Ralph Heathcote

Ralph Heathcote (1721–1795) was an English cleric and writer.wikipedia
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Brookfield Community School, Chesterfield

Chesterfield Grammar SchoolBrookfield Community SchoolChesterfield School
After receiving instruction from his father, and studying at Chesterfield grammar school, he entered Jesus College, Cambridge, and graduated B.A. in 1744, and M.A. in 1748.
Ralph Heathcote, writer

Matthew Maty

Dr Matthew Maty
He moved in June 1753 to London, where he associated with John Jortin, Thomas Birch, Matthew Maty, and others, who met once a week to drink coffee and talk learnedly.
He was at this time member of a literary society which included John Jortin, Wetstein, Ralph Heathcote, De Missy, and Thomas Birch.

Boyle Lectures

Boyle lecturerBoyle LectureBoyle Lectureship
His tracts formed the basis of his dissertation on occasion of his D.D. degree at Cambridge in 1759, and of his Boyle lectures, 1763–5.
1763 - A Discourse upon the Being of God against Atheists, by Ralph Heathcote

Conyers Middleton

When in 1752 he wanted to take a part in the controversy set off by Conyers Middleton on the miraculous powers ascribed to the early Christian Church, he felt a lack of fluency in literary English.
Among those who answered, or defended Sherlock, were: Thomas Ashton; Julius Bate; Anselm Bayly; Zachary Brooke; Thomas Church; Joseph Clarke; William Cooke; William Dodwell; Ralph Heathcote; John Jackson; Laurence Jackson; John Rotheram; Thomas Rutherforth; and Thomas Secker.

Barrow upon Soar

BarrowBarrow-on-SoarBarrow-upon-Soar
He was born on 19 December 1721 at Barrow-upon-Soar, Leicestershire, where his father (died 1765), later vicar of Sileby and rector of Morton, Derbyshire, was then curate.

Leicestershire

LeicesterCounty of LeicesterLEI
He was born on 19 December 1721 at Barrow-upon-Soar, Leicestershire, where his father (died 1765), later vicar of Sileby and rector of Morton, Derbyshire, was then curate.

Sileby

He was born on 19 December 1721 at Barrow-upon-Soar, Leicestershire, where his father (died 1765), later vicar of Sileby and rector of Morton, Derbyshire, was then curate.

Morton, Derbyshire

Morton
He was born on 19 December 1721 at Barrow-upon-Soar, Leicestershire, where his father (died 1765), later vicar of Sileby and rector of Morton, Derbyshire, was then curate.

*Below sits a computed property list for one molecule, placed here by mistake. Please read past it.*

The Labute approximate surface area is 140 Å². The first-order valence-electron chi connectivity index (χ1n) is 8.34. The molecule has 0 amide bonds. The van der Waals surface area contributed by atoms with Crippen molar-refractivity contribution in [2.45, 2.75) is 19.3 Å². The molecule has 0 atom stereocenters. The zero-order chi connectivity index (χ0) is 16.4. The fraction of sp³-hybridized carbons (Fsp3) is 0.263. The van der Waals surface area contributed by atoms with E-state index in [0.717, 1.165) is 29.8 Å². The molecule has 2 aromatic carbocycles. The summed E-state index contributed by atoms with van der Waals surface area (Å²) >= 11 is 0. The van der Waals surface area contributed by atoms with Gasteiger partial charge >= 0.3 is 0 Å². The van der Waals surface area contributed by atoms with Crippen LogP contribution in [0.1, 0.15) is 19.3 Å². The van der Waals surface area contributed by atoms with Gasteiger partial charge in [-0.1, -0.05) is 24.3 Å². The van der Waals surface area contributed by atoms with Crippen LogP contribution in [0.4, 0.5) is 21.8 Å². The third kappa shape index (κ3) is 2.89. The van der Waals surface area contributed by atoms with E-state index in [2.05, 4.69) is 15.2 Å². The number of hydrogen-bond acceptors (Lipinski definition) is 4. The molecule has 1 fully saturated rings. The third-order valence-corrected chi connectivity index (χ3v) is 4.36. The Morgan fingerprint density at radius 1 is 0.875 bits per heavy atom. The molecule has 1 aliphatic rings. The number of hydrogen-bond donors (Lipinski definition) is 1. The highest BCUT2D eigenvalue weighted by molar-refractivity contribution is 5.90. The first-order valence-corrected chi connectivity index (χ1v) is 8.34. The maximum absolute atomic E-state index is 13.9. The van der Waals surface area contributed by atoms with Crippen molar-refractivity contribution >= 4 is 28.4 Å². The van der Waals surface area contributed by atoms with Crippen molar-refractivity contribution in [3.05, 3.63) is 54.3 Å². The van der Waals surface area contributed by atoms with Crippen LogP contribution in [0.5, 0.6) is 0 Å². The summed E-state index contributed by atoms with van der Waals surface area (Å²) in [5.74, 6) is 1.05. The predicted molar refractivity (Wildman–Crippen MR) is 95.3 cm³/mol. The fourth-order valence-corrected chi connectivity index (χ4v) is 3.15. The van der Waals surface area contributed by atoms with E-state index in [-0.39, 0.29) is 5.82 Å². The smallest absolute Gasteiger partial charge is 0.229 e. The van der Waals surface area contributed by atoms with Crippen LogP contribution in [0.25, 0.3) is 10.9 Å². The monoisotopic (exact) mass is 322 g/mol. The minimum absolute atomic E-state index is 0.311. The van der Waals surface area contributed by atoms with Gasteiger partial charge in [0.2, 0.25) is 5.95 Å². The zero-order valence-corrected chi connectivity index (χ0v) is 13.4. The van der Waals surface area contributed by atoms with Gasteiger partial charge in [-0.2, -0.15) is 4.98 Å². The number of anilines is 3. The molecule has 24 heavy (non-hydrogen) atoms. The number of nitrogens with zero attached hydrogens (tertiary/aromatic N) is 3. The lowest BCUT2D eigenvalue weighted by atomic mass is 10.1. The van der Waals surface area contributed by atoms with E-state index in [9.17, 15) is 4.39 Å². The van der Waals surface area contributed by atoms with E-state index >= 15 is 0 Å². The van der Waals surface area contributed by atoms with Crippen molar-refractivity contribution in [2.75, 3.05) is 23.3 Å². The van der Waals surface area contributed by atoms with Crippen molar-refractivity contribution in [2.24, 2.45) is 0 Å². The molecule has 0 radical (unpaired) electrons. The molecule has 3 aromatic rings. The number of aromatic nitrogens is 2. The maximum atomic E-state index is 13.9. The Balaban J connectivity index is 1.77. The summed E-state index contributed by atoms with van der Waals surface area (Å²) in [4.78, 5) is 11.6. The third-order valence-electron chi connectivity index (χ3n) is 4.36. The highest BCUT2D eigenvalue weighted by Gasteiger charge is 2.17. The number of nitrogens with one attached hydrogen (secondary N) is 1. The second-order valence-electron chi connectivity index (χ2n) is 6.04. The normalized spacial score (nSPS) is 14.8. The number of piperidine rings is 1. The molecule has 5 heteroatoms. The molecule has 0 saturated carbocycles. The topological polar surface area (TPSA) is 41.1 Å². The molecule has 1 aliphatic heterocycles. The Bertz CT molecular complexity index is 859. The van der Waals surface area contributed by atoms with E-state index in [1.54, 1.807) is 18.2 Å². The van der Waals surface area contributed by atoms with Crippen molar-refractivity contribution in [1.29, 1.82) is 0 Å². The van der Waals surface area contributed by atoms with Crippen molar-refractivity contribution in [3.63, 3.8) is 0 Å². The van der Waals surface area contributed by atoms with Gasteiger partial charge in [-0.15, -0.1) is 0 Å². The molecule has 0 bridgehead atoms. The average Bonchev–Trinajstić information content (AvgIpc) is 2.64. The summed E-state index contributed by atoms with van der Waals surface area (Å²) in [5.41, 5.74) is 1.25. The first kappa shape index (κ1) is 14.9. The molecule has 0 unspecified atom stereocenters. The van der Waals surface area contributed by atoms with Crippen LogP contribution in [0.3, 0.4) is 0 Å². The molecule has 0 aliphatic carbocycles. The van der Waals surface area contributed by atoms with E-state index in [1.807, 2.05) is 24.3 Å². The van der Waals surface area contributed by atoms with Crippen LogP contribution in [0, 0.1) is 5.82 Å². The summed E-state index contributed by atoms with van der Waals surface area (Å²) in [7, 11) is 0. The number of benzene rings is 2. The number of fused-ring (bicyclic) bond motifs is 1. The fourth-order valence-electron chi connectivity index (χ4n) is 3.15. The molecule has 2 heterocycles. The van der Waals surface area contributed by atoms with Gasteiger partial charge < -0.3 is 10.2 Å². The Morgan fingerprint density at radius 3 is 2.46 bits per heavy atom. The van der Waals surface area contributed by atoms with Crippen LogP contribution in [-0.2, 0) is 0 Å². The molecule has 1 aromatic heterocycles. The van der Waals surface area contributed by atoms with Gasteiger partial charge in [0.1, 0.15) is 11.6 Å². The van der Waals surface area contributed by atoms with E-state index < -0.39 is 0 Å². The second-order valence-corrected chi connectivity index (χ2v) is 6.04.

Jesus College, Cambridge

Jesus CollegeJesusJesus College, Cambridge University
After receiving instruction from his father, and studying at Chesterfield grammar school, he entered Jesus College, Cambridge, and graduated B.A. in 1744, and M.A. in 1748.

St Margaret's Church, Leicester

St Margaret's ChurchSt MargaretSt Margaret's, Leicester
In March 1748, Heathcote became curate of St Margaret's Church, Leicester, and vicar of Barkby in 1749.

Barkby

Barkby Hall
In March 1748, Heathcote became curate of St Margaret's Church, Leicester, and vicar of Barkby in 1749.

William Warburton

Bishop WarburtonWarburtonBishop William Warburton
His publications attracted the notice of William Warburton, who presented Heathcote to the assistant preachership at Lincoln's Inn.

Lincoln's Inn

Honourable Society of Lincoln's InnLincoln’s InnThe Honourable Society of Lincoln's Inn
His publications attracted the notice of William Warburton, who presented Heathcote to the assistant preachership at Lincoln's Inn.

John Jortin

JORTIN, JOHN
He moved in June 1753 to London, where he associated with John Jortin, Thomas Birch, Matthew Maty, and others, who met once a week to drink coffee and talk learnedly.

Thomas Birch

He moved in June 1753 to London, where he associated with John Jortin, Thomas Birch, Matthew Maty, and others, who met once a week to drink coffee and talk learnedly.

Southwell Minster

Southwellcollegiate church of SouthwellCathedral and Collegiate Church of the Blessed Virgin Mary
In the late 1760s Heathcote moved back to the midlands, as a prebendary of Southwell Minster, Nottinghamshire.

Nottinghamshire

NottinghamNottsNottinghamshire County Council
In the late 1760s Heathcote moved back to the midlands, as a prebendary of Southwell Minster, Nottinghamshire.

Early Christianity

early Christianearly churchearly Christians
When in 1752 he wanted to take a part in the controversy set off by Conyers Middleton on the miraculous powers ascribed to the early Christian Church, he felt a lack of fluency in literary English.

Thomas Fothergill

He produced two pamphlets anonymously: Cursory Animadversions on the Controversy in General (1752), and Remarks upon a Charge by Dr. Chapman (1752); and in the following year wrote a reply to Thomas Fothergill's sermon on the uses of commemorating King Charles I's martyrdom.

Henry St John, 1st Viscount Bolingbroke

BolingbrokeHenry St. JohnLord Bolingbroke
He took a part in controversy against Henry St John, 1st Viscount Bolingbroke, publishing in 1755 A Sketch of Lord Bolingbroke's Philosophy,’ and against the Hutchinsonian Thomas Patten on the other.

Horace Walpole

WalpoleHoraceHoratio Walpole
In 1767, Heathcote published an anonymous letter to Horace Walpole on the dispute between David Hume and Jean-Jacques Rousseau, which was attributed to Walpole himself.

David Hume

HumeHumeanHume, David
In 1767, Heathcote published an anonymous letter to Horace Walpole on the dispute between David Hume and Jean-Jacques Rousseau, which was attributed to Walpole himself.

Jean-Jacques Rousseau

RousseauJ.-J. RousseauJean Jacques Rousseau
In 1767, Heathcote published an anonymous letter to Horace Walpole on the dispute between David Hume and Jean-Jacques Rousseau, which was attributed to Walpole himself.

William Murray, 1st Earl of Mansfield

Lord MansfieldWilliam MurrayMansfield
The second and third editions have a long dedication to Lord Mansfield.